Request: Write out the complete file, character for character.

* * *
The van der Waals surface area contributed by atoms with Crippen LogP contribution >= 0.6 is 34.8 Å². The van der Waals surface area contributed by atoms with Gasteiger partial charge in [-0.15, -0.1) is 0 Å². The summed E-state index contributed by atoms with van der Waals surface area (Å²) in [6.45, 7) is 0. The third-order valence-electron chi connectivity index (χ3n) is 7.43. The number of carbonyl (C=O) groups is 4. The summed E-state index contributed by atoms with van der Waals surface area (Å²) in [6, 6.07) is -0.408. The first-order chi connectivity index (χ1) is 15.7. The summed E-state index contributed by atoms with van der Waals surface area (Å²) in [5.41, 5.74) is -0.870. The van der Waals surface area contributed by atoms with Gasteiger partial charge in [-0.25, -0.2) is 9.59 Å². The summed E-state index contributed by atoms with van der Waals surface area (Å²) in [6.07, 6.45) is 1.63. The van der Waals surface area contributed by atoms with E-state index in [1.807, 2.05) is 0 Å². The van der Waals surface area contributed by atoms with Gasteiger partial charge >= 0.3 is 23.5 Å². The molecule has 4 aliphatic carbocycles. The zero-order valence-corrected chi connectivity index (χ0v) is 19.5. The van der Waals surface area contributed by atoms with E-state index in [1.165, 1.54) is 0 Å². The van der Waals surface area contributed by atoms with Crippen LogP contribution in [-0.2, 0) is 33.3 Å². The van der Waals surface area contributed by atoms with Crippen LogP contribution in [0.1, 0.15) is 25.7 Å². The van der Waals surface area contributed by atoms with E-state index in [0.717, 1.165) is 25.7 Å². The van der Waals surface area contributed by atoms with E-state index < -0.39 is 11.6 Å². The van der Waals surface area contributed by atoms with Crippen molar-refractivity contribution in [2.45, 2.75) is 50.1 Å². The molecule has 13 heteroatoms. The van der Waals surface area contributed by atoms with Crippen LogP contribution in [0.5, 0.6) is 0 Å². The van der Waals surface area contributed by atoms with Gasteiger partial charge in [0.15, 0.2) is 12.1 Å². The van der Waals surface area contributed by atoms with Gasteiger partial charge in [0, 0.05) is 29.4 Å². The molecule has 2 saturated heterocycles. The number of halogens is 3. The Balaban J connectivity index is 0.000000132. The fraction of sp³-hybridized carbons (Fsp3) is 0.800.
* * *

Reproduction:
The van der Waals surface area contributed by atoms with Crippen LogP contribution >= 0.6 is 34.8 Å². The van der Waals surface area contributed by atoms with Gasteiger partial charge in [-0.15, -0.1) is 0 Å². The summed E-state index contributed by atoms with van der Waals surface area (Å²) in [6.45, 7) is 0. The third-order valence-electron chi connectivity index (χ3n) is 7.43. The number of carbonyl (C=O) groups is 4. The summed E-state index contributed by atoms with van der Waals surface area (Å²) in [6, 6.07) is -0.408. The first-order chi connectivity index (χ1) is 15.7. The summed E-state index contributed by atoms with van der Waals surface area (Å²) in [5.41, 5.74) is -0.870. The van der Waals surface area contributed by atoms with Gasteiger partial charge in [-0.25, -0.2) is 9.59 Å². The summed E-state index contributed by atoms with van der Waals surface area (Å²) in [6.07, 6.45) is 1.63. The van der Waals surface area contributed by atoms with E-state index in [1.807, 2.05) is 0 Å². The van der Waals surface area contributed by atoms with Gasteiger partial charge >= 0.3 is 23.5 Å². The molecule has 4 aliphatic carbocycles. The zero-order valence-corrected chi connectivity index (χ0v) is 19.5. The van der Waals surface area contributed by atoms with E-state index in [1.165, 1.54) is 0 Å². The van der Waals surface area contributed by atoms with Crippen LogP contribution in [-0.2, 0) is 33.3 Å². The van der Waals surface area contributed by atoms with Crippen LogP contribution in [0.1, 0.15) is 25.7 Å². The van der Waals surface area contributed by atoms with E-state index in [0.717, 1.165) is 25.7 Å². The van der Waals surface area contributed by atoms with E-state index < -0.39 is 11.6 Å². The van der Waals surface area contributed by atoms with Crippen molar-refractivity contribution in [2.45, 2.75) is 50.1 Å². The molecule has 13 heteroatoms. The van der Waals surface area contributed by atoms with Crippen LogP contribution in [0.5, 0.6) is 0 Å². The van der Waals surface area contributed by atoms with Gasteiger partial charge in [0.15, 0.2) is 12.1 Å². The van der Waals surface area contributed by atoms with Gasteiger partial charge in [0, 0.05) is 29.4 Å². The molecule has 2 saturated heterocycles. The number of halogens is 3. The Balaban J connectivity index is 0.000000132. The fraction of sp³-hybridized carbons (Fsp3) is 0.800.